The advert depicts a dodo, a woolly mammoth, a sabre tooth tiger and a hacker. The caption claims that not everyone benefits from Microsoft software and that with it, a customer's data couldn't be safer even if it was kept in a safe. It was published in the November issues of ITWeb Brainstorm and Time Magazine.
"Microsoft's software is littered with vulnerabilities," Clarke says in his submission.
Microsoft was asked by the ASA to provide information, substantiated by an independent, credible expert, on the degree of security of its software in accordance with Code of Advertising Practices. Microsoft was also asked to defend the advert against Clarke's claim that the advert was misleading.
Microsoft submitted documentation to substantiate its claims about the security of the software and said the advert was not designed to mislead the consumer, but was merely a tongue in cheek dramatisation that the software would threaten the survival of hackers.After reviewing both parties' submissions, the ASA ruled that Microsoft's claims about the security of its software were unsubstantiated as it had not been evaluated by an independent entity. The ASA ruling said because the claim was unsubstantiated, it was therefore misleading and ordered the advert to be withdrawn.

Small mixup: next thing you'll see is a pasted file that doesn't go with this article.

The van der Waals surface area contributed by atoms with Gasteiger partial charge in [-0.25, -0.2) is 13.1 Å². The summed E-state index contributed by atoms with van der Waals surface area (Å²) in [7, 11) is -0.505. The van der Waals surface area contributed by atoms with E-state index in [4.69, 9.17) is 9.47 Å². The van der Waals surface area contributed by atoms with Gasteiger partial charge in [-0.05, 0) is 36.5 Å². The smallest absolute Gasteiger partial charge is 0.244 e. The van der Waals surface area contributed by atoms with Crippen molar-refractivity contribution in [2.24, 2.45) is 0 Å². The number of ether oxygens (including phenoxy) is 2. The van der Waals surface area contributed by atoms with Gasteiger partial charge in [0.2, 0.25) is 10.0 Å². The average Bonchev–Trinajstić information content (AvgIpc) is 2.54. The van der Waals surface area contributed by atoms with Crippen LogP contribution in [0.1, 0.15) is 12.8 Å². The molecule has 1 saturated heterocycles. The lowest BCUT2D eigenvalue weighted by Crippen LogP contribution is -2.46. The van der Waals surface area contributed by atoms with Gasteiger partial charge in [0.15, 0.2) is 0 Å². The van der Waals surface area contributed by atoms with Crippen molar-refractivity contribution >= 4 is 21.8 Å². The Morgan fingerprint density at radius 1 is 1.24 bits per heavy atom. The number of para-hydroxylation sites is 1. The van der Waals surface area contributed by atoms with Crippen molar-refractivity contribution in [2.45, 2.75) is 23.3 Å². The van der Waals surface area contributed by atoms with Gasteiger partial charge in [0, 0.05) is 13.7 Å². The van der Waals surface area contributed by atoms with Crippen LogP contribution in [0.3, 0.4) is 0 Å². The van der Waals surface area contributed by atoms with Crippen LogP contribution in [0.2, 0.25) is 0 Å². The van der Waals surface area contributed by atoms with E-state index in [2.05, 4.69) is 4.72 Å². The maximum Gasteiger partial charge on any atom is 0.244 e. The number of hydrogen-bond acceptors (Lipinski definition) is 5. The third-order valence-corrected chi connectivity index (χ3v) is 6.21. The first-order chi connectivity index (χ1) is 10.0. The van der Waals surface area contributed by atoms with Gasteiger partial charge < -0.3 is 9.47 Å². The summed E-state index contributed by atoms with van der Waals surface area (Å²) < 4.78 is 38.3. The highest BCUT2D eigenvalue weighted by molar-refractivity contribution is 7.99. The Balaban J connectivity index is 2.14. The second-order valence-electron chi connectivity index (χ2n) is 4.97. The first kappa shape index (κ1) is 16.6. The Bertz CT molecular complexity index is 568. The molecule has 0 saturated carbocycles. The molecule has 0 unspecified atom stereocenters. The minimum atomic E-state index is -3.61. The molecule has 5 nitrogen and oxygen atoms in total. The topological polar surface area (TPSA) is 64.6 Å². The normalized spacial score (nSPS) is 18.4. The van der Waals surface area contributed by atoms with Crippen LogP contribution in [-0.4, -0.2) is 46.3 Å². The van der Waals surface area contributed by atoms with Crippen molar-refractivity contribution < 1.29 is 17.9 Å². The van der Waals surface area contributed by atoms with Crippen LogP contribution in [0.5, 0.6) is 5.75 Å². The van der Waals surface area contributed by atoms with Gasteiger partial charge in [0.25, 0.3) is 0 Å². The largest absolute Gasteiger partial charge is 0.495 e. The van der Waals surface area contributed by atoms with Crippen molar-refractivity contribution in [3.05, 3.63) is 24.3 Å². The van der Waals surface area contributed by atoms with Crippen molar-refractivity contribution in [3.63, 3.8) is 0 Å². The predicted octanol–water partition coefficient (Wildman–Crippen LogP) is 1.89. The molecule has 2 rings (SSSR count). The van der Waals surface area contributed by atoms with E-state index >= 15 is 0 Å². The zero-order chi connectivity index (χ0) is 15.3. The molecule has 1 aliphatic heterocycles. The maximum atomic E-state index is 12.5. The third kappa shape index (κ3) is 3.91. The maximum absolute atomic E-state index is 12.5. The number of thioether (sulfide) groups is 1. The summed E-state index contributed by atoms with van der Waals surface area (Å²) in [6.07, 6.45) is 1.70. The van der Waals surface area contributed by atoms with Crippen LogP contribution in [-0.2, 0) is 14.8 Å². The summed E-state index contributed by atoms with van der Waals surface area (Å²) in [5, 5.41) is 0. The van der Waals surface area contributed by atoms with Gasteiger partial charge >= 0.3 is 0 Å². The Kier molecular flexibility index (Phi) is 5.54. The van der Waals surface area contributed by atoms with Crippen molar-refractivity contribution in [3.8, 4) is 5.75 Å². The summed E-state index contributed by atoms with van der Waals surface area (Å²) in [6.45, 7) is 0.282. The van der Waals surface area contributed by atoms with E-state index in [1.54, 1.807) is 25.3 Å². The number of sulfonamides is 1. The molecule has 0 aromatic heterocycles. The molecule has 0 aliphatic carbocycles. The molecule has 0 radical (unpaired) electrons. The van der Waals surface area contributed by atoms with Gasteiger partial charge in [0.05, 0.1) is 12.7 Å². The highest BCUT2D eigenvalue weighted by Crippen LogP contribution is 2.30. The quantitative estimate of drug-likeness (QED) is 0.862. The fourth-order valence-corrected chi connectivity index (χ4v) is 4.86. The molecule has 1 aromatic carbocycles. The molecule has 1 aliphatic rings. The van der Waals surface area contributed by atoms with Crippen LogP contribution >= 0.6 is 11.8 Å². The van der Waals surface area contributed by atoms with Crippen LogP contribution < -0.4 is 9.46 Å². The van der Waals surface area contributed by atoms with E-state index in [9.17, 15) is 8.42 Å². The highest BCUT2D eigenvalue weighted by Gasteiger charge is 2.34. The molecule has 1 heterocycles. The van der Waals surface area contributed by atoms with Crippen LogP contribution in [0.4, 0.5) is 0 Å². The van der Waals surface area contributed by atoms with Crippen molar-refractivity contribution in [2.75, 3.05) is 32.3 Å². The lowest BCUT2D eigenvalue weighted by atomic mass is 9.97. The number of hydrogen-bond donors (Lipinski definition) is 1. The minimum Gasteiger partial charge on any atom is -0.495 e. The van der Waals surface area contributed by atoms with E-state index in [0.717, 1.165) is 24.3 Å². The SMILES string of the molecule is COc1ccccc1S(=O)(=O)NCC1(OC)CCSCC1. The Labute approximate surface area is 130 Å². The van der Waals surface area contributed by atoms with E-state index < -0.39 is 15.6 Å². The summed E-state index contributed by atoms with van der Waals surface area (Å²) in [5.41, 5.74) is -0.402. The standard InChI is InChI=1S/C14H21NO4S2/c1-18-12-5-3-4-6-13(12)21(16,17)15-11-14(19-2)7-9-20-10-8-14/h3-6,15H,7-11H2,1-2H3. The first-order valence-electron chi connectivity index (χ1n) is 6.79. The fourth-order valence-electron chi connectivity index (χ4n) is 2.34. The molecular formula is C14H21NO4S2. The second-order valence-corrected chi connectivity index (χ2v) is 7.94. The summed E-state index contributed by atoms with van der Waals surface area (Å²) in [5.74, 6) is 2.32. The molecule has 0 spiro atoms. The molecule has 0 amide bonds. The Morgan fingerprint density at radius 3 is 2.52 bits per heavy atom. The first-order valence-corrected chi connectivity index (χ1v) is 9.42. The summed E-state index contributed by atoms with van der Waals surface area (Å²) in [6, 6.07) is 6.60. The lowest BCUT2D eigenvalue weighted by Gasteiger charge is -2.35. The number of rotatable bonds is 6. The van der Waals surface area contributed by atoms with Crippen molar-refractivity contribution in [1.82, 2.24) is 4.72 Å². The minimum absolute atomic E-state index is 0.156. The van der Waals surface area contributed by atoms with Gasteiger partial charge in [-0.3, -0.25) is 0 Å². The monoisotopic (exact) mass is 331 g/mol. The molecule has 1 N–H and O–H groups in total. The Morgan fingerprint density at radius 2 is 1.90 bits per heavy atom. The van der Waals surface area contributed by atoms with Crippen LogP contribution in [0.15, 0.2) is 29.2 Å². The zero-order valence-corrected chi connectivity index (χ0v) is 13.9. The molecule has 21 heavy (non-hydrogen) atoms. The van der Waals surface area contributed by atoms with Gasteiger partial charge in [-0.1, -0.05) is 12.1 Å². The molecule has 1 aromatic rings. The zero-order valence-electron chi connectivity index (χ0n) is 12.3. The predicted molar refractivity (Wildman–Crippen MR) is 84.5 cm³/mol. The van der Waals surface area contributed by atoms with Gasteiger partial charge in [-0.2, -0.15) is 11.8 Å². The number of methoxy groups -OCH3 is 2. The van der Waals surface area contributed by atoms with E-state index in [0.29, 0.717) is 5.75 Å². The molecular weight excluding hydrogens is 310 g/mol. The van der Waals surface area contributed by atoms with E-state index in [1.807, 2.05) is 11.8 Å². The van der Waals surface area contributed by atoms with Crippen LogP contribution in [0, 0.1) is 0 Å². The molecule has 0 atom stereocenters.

Steyn Laubscher, Microsoft account director at Lowe Bull Advertising agency, says Microsoft is in the process of having Windows XP Professional and Windows .Net server 2003 evaluated by independent experts against the common criteria.
"Substantial information was submitted from our US office, backing up the claims. Our survey data are still in the process of being evaluated by independent experts and we informed the ASA of that. However, the ASA still ordered the ad withdrawn."
Laubscher says despite the decision, Microsoft fully maintains that its software is able to fulfil the task of keeping hackers and viruses out, making the customers' data safer than if kept in a safe.
Clarke described Microsoft's claim as "laughable".
The advert was to be run this year in a number of broad-reaching business publications, including Business Day, the Financial Mail and Business Report.
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